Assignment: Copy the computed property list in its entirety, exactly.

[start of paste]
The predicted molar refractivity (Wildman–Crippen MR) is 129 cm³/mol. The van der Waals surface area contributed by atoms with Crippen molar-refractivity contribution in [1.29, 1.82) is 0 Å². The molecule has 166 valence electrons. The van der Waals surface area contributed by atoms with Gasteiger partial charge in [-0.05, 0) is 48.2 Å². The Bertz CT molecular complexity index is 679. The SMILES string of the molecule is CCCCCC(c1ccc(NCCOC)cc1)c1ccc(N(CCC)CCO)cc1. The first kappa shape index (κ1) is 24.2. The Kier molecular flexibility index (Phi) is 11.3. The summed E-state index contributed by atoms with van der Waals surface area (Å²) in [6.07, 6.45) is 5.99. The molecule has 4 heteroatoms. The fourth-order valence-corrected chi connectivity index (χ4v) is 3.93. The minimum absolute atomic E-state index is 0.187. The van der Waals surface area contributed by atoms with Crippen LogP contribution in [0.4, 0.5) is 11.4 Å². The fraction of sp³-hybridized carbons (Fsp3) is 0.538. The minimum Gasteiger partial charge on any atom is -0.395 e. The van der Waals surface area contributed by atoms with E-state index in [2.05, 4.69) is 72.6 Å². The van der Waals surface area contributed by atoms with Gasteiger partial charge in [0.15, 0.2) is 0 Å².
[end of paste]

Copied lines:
The predicted molar refractivity (Wildman–Crippen MR) is 129 cm³/mol. The van der Waals surface area contributed by atoms with Crippen molar-refractivity contribution in [1.29, 1.82) is 0 Å². The molecule has 166 valence electrons. The van der Waals surface area contributed by atoms with Gasteiger partial charge in [-0.05, 0) is 48.2 Å². The Bertz CT molecular complexity index is 679. The SMILES string of the molecule is CCCCCC(c1ccc(NCCOC)cc1)c1ccc(N(CCC)CCO)cc1. The first kappa shape index (κ1) is 24.2. The Kier molecular flexibility index (Phi) is 11.3. The summed E-state index contributed by atoms with van der Waals surface area (Å²) in [6.07, 6.45) is 5.99. The molecule has 4 heteroatoms. The fourth-order valence-corrected chi connectivity index (χ4v) is 3.93. The minimum absolute atomic E-state index is 0.187. The van der Waals surface area contributed by atoms with Crippen LogP contribution in [0.4, 0.5) is 11.4 Å². The fraction of sp³-hybridized carbons (Fsp3) is 0.538. The minimum Gasteiger partial charge on any atom is -0.395 e. The van der Waals surface area contributed by atoms with E-state index in [2.05, 4.69) is 72.6 Å². The van der Waals surface area contributed by atoms with Gasteiger partial charge in [0.15, 0.2) is 0 Å².